Lastly, having Blu-ray isn’t all about picture quality. Audio is extremely important. Dolby Digital Plus, Dolby True HD, DTS-HD and DTS-HD MA are so far advanced (and needs the cable bandwidth and A/V receiver to get it although if your current receiver can do it, similar lossless audio can be had via ANALOG at the identical bitrate) over standard Dolby Digital and DTS over toslink. Sure, getting an inexpensive Blu-ray player over an upscaling DVD is good advice, you should point out that there are additional expenses involved in doing so (HDMI 1.3 cables at a reasonable price, a proper A/V receiver that can handle at least 5.1 surround, and the increased cost of a Blu-ray disc over a standard DVD — sometimes $7-$15 more). Disc players AND the media should come down in price for mass adoption.

  • Dan

    The Panasonic DMP-BD35 is probably the best Blueray player for the money and it does everything right according to Home Theater Magazine. You can buy it for under $300.00

  • Dan

    I you wan’t very high quality cables check
    out Blue Jeans Cable sells the best cables I have come across at very good prices. I won’t buy my cables anywhere else. Check them out. You can order any type cable in any leghths you like and the give you complete desciptions of how they are made and the difereces between the cable types. Blue Jeans Cable in Seattle Washington will be the only place you will buy from once you try them.

  • Kevin

    Thanks for reigning this topic back to the original intent of the article.

    As a consumer who has yet to make the HDTV leap, I’m reading up on all the information out there prior to making a purchase, and stumbled onto this article out of chance.


  • Gwydion

    I keep hearing that instead of a seperate Blu-Ray player you should purchase the Playstation 3 w/ the Blu-Ray remote. It boots WAY faster than commercial players, is specifically designed for high-end video output AND you can play games when not watching movies!
    Sounds pretty sweet to me… Comments?

  • Tim

    A lot of people seem to be missing the point of this article about not buying an up-converting DVD player!

    The point is that TV technology has advanced so much that the up-converting players don’t really add anything more – based on this logic, the up-converting dvd player is a waste of money since the newer TVs do it equally as well if not better!

    The comments regarding purchasing a replacing your entire DVD collection are a tangent with what this article discusses – and, are completely irrelevant to this end.

    This article doesn’t suggest you go replace your collection with new blu-rays of the same films, it simply says, blu-ray players will also play your DVDs. Again, linking this back to the comment the article makes in relation to TV technology being improved, regardless of the blu-ray player up-converting or not, the TV will do the same thing as an up-converting DVD player – so why not just buy the blu-ray player!

    So in the end, the argument the article presents is sound. Why waste money investing in something a brand new HDTV does, or a blu-ray player does, when it could be better spent on newer technology – a blu-ray player. You still play your DVDs and get the up-conversion you wanted, while purchasing films you don’t own, or own but want the next level of quality on blu-ray.

    It’s amazing how quickly people jump on the, “it’s a blu-ray player I have to replace my collection” bandwagon – almost as if once you have a blu-ray player you will be compelled to upgrade!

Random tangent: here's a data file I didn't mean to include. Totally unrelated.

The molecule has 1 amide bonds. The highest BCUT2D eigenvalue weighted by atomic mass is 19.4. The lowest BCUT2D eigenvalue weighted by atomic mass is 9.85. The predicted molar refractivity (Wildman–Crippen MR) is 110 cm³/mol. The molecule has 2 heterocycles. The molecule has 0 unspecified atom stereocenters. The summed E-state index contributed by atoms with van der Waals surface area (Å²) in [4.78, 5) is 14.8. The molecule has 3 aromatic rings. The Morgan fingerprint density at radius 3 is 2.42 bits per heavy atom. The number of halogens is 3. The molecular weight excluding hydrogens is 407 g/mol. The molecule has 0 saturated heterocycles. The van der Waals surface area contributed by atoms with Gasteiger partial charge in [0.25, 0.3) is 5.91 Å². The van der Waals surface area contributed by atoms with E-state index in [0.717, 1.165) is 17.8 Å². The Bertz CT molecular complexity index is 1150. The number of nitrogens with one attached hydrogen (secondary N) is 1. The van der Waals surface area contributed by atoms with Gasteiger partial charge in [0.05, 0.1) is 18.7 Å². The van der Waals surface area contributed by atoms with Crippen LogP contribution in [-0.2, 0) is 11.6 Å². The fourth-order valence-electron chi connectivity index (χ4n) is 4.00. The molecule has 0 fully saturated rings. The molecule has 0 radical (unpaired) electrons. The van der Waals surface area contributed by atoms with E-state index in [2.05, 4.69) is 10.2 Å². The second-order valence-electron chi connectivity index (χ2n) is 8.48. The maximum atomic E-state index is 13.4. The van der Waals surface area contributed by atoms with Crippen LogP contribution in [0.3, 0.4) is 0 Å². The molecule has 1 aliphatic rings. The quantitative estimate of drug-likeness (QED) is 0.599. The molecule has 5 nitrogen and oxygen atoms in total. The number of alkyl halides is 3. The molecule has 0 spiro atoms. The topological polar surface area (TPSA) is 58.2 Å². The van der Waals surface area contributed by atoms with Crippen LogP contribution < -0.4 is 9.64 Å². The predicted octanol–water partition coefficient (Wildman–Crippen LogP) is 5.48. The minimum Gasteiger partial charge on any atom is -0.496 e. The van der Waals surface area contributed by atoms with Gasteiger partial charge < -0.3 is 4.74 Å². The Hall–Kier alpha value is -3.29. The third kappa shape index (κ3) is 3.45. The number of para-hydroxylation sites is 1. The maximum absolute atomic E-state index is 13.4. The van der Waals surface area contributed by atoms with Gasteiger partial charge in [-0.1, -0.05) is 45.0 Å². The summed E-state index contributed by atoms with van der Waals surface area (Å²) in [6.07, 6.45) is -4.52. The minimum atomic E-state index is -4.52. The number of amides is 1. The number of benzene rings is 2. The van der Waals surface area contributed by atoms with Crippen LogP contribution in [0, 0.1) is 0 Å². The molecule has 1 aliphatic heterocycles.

The comments in relation to the source “garbage in garbage out” are true. However, the film prints that blu-ray releases are pressed from are generally being cleaned up or restored.

    As the saying goes with engines – there is no replacement for displacement, well in the realm of HD there is no replacement resolution.

  • adama_bill

    I don’t have the luxury of quitting my existing DVD player to get an Oppo 983H that can’t also play blu ray.

    I’m keen to see if I can get a better viewing result watching a DVD played through the Panasonic BD 35 but this would currently cost me $449.

    If I knew it would do a better job than simply leaving it to the circuts in my LG 52″ LCD (1080p)I’d probably jump at it now. What’s holding me back is the info in the above article which states “the internal scaling circuits have been upgraded [in 2008 HDTVs], compared to previous year’s models and are generally superior to the scalers within many upconverting DVD players”.

    I know of course the Panasonic BD 35 is ‘more than’ an upconverting DVD player ~ just want to get some objective feedback on the worth of getting the Panasonic BD 35 now.


  • Steve

    An upscaled Blu-ray disc Jaki? So, do you have a 2160p HDTV? Otherwise, why would you need to upscale a Blu-ray Disc?
    Comparing I, Robot on Blu-ray Disc to I, Robot on DVD through the Oppo 983H will show you on ANY sized TV that the Blu-ray Disc is better providing you’re at the correct viewing distance.

    People who suggest the screen size is the determining factor as to whether or not you’ll notice a difference in resolution have no idea what they’re talking about.

  • JakiChan

    There is really only one player to buy – the Oppo 983H. The Anchor Bay scaler in that player is just aweseome. If you take an upscaled Blu-Ray disc (i.e. not a new HD transfer but just upscaled source material) and compare it to something upscaled by the Oppo you probably can’t tell the difference.

  • adama_bill

    I have an LG 52″ LCD (1080p). Watching a DVD movie looks pretty good(I don’t have a Blu Ray player yet).
    Will I get a better image if I play DVDs’ in a Blu Ray payer such as the Panasonic BD 35 that reputed to do a great job with upscaling; or is the TV already giving me as good as I’m going to get?

  • Toto

    Digital signals flow from point A to point B, and any HDMI cable will do the job. Data flows on the conducting material with no loss of fidelity.

    With analog cables, there’s a disparity in signal loss with a “name brand” cable and a no-name version.

    With digital, don’t fall for the sales pitch to get the Monster Cable… not worth the receipt it’s printed on.

  • maui bum

    i have a toshiba hd dvd player
    it up converts
    and does a great job